Nov 18, 2017

That we be governed by law and not by the whims of men | Adedunmade Onibokun



Our founding fathers and our powers-that-be have opted for the rule of law in preference to the rule of force and absolute totalitarianism.
 – Nnaemeka – Agu JSC;
A.G Bendel V. Aideyan(1989) 4 NWLR (Pt. 118)671[i]


The term “Rule of Law” is one used very often. To the Nigerian layman, it sums up to his or her ability to exercise the legal rights and freedoms guaranteed by the Constitution; it also includes the access to quick and fair dispensation of justice. In Nigeria, all governments come into power with the promises of strengthening the rule of law and to look out for the common man. The reality however is not the case, for if you carried out an opinion poll, you will discover that almost all Nigerians believe justice is reserved only for the rich and powerful.

Despite the current state of the justice administration system in Nigeria, the rule of law cannot expressly be jettisoned while we all embrace anarchy. It is through the propagations of the rule of law that we will build our society, our democracy and our government. One may begin to question the exact definition of the rule of law at this point and may even further wonder how it relates to the lot of the average Nigerian.

 The term rule of law was coined by A.V Dicey in his book, “Law of the Constitution”10th Edition, published in 1885, to mean the –

“the absolute supremacy or predominance of regular law as opposed to the influence of arbitrary power, and excludes the existence of arbitrariness, of prerogative or even of wide discretionary authority on the part of government[ii].   

(Emphasis Mine)

To further understand what the term rule of law means, Sir Adetokunbo Ademola, first indigenous Chief Justice of Nigeria stated that, “as soon as you accept that Man is governed by law and not by whims of men, it is the rule of law”. To put it simply, the rule of law means that as Nigerians within the territorial space of our nation, we should be governed by a system of laws and that such laws must be supreme. That our justice system should be efficient as opposed to being governed by decisions of individual government officials.

 In Nigerian history, the greatest enemy of the rule of law, as always been the government and its officials. In this regard all governments, whether past or present are inclusive. The political class has always unscrupulously shelved the rule of law for their personal gains and whims, usually bending the law to act in their favour and applying force to cement their acts and silence public criticism. This situation is aptly put by Denton West JCA in the case of Balonwu V. Obi (2007) 5 NWLR (Pt. 1024) 563, where Milord stated that, “indeed for politicians, the rule of law is non-existing until it suits their purpose, and it is only then it is observed to the letter”.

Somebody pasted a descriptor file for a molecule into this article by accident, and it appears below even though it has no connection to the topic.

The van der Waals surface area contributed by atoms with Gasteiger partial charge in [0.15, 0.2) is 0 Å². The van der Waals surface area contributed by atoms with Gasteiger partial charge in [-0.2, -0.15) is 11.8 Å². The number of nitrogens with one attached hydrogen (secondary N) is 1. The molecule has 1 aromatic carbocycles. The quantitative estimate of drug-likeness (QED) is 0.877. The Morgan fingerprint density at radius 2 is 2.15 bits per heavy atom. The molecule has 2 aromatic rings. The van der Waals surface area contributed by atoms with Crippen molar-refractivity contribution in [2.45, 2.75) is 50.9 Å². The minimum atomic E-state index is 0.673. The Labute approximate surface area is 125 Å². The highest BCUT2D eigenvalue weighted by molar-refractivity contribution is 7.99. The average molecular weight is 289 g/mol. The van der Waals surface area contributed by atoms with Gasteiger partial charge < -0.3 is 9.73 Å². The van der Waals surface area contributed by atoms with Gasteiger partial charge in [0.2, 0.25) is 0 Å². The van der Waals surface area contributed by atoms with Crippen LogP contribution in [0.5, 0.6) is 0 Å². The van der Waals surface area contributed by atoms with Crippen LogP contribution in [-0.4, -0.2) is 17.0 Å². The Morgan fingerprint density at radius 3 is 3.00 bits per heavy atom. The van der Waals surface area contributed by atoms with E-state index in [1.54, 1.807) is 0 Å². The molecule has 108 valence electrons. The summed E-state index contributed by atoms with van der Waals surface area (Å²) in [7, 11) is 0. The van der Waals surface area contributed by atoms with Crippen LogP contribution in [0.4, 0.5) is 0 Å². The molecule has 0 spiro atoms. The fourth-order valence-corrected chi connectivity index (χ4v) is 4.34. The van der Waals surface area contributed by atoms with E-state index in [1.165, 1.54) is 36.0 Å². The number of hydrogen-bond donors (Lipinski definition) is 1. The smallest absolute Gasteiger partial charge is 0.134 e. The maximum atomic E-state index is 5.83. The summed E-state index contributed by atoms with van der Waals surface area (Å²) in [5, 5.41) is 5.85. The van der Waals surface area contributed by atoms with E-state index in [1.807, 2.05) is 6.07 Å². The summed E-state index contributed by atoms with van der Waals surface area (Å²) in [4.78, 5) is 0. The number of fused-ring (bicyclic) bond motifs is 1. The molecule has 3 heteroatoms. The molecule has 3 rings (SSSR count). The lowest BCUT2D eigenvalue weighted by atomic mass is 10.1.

A national policy on justice administration is long overdue as currently, there are thousands of prison inmates awaiting trial in Nigerian prisons and have been there for many years; millions of Nigerians are unable to get access to justice as they cannot afford the cost of legal fees and the years it takes to conclude matters in courts; neither is the police and other security agencies doing any better in bolstering the confidence of the average Nigerian in the legal system as it stands today.

Recently, the Attorney – General of the Federation and Minister of Justice, Abubakar Malami (SAN) on the 7th of November, 2017, raised hopes of a structural balance in the nation’s justice delivery system, when he spoke on the new national policy on justice and how it will mitigate the challenges of effective administration of justice in Nigeria. These raised hopes could however be dashed, as the national policy on justice is still at the road map stage and may take a long time for same to come in effect, let alone for its benefits to be felt by the average Nigerian.

It is however important to point out, that if we must strengthen the rule of law in Nigeria, the Judiciary must truly be independent in funding and in administration. The powers of the State Governor and the President over the funding of the judiciary at all levels must be removed and the Judiciary should be truly empowered to deliver justice as it deems fit to the average Nigerian. All policies of government that does not first address the issue mentioned above is merely a present relief to the sore justice system but will deliver a long lasting solution.  

It is our duty as Nigerians to always strive for the promotion of justice and the rule of law at all levels. That our laws be upheld and no Big-Man be allowed to escape through the nets of justice while the poor suffer innocently. It is our obligation, not only for ourselves but also the future generations.

Adedunmade Onibokun
Lawyer & Author

www.adedunmadeonibokun.com 

[i] Witty Sayings & Quotes of Nigerian Judges. Femi Daniel, 2012.
[ii] Impeachment and Removal in Nigerian Democracy, Kayode Omosehin, 2009. 
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